Wasn’t the Chinese economy supposed to be slowing?
You could have fooled us. After Monday’s report that the manufacturing sector was stable, a private survey on Wednesday said China’s services sector accelerated in May as new business rose at the fastest pace in three years.
The HSBC China Services Business Activity Index posted 53.5 in May up from 52.9 in April, the 13th successive month of expansion for the sector. Anything above the 50-point level represents expansion.
The service sector helped the HSBC China Composite PMI, which covers both manufacturing and services, stay steady while manufacturing production contracted for the first time in five months. The HSBC Composite inched down to 51.2 in May from 51.3 the previous month.
Adding to the positive news, employment at services firms grew at the fastest rate since January 2013. That’s especially good to hear as the manufacturing sector lost jobs for the 19th consecutive month, although at the slowest rate since February.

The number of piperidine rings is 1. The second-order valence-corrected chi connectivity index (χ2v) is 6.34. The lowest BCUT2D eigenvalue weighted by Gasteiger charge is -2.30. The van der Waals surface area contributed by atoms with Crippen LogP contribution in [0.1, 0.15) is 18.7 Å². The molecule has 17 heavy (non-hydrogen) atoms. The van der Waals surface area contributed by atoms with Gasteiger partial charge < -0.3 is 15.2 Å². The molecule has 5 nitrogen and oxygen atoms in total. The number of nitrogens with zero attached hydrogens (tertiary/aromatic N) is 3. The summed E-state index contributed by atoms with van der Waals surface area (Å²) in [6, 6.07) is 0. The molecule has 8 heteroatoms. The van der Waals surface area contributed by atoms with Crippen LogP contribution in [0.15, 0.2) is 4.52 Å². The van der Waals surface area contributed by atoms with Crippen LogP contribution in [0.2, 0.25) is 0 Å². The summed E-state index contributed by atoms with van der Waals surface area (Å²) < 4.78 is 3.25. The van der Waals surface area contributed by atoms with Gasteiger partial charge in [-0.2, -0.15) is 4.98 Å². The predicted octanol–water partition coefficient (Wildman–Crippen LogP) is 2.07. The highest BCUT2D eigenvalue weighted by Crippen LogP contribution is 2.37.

On Monday, the official manufacturing state PMI edged up to 50.2 from April’s 50.1, the National Bureau of Statistics (NBS) said, matching analysts’ forecasts. It was a six-month high in China’s giant factory sector.
Of course, this hasn’t stopped economists from holding a negative view of China’s economy.
“Overall, growth momentum appears relatively weak, weighed down by an ongoing deterioration in manufacturing operating conditions,” Annabel Fiddes, economist at Markit wrote in the report. “Therefore, further stimulus measures may be required to keep up with (the government’s) annual GDP growth target of 7%.”
The report said confidence towards service sector activity growth prospects remained strong in May.
Categories: Asia Unhedged